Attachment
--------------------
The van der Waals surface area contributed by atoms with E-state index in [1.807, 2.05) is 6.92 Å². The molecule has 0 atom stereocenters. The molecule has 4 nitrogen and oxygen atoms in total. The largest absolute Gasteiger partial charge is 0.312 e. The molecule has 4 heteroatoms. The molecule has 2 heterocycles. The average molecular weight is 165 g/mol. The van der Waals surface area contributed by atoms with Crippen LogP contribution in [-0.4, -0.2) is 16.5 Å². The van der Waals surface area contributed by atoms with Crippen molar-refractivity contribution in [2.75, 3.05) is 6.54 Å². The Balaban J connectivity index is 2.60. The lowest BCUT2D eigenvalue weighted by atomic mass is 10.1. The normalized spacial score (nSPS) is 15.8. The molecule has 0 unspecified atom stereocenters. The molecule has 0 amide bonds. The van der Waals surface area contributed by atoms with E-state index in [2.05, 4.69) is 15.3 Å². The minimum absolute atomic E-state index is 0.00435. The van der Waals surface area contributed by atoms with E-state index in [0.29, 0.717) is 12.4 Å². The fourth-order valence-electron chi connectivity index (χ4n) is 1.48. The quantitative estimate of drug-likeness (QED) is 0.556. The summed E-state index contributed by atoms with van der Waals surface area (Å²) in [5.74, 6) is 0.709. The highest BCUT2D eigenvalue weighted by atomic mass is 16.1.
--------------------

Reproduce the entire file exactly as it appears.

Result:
The van der Waals surface area contributed by atoms with E-state index in [1.807, 2.05) is 6.92 Å². The molecule has 0 atom stereocenters. The molecule has 4 nitrogen and oxygen atoms in total. The largest absolute Gasteiger partial charge is 0.312 e. The molecule has 4 heteroatoms. The molecule has 2 heterocycles. The average molecular weight is 165 g/mol. The van der Waals surface area contributed by atoms with Crippen LogP contribution in [-0.4, -0.2) is 16.5 Å². The van der Waals surface area contributed by atoms with Crippen molar-refractivity contribution in [2.75, 3.05) is 6.54 Å². The Balaban J connectivity index is 2.60. The lowest BCUT2D eigenvalue weighted by atomic mass is 10.1. The normalized spacial score (nSPS) is 15.8. The molecule has 0 unspecified atom stereocenters. The molecule has 0 amide bonds. The van der Waals surface area contributed by atoms with E-state index in [2.05, 4.69) is 15.3 Å². The minimum absolute atomic E-state index is 0.00435. The van der Waals surface area contributed by atoms with E-state index in [0.29, 0.717) is 12.4 Å². The fourth-order valence-electron chi connectivity index (χ4n) is 1.48. The quantitative estimate of drug-likeness (QED) is 0.556. The summed E-state index contributed by atoms with van der Waals surface area (Å²) in [5.74, 6) is 0.709. The highest BCUT2D eigenvalue weighted by atomic mass is 16.1.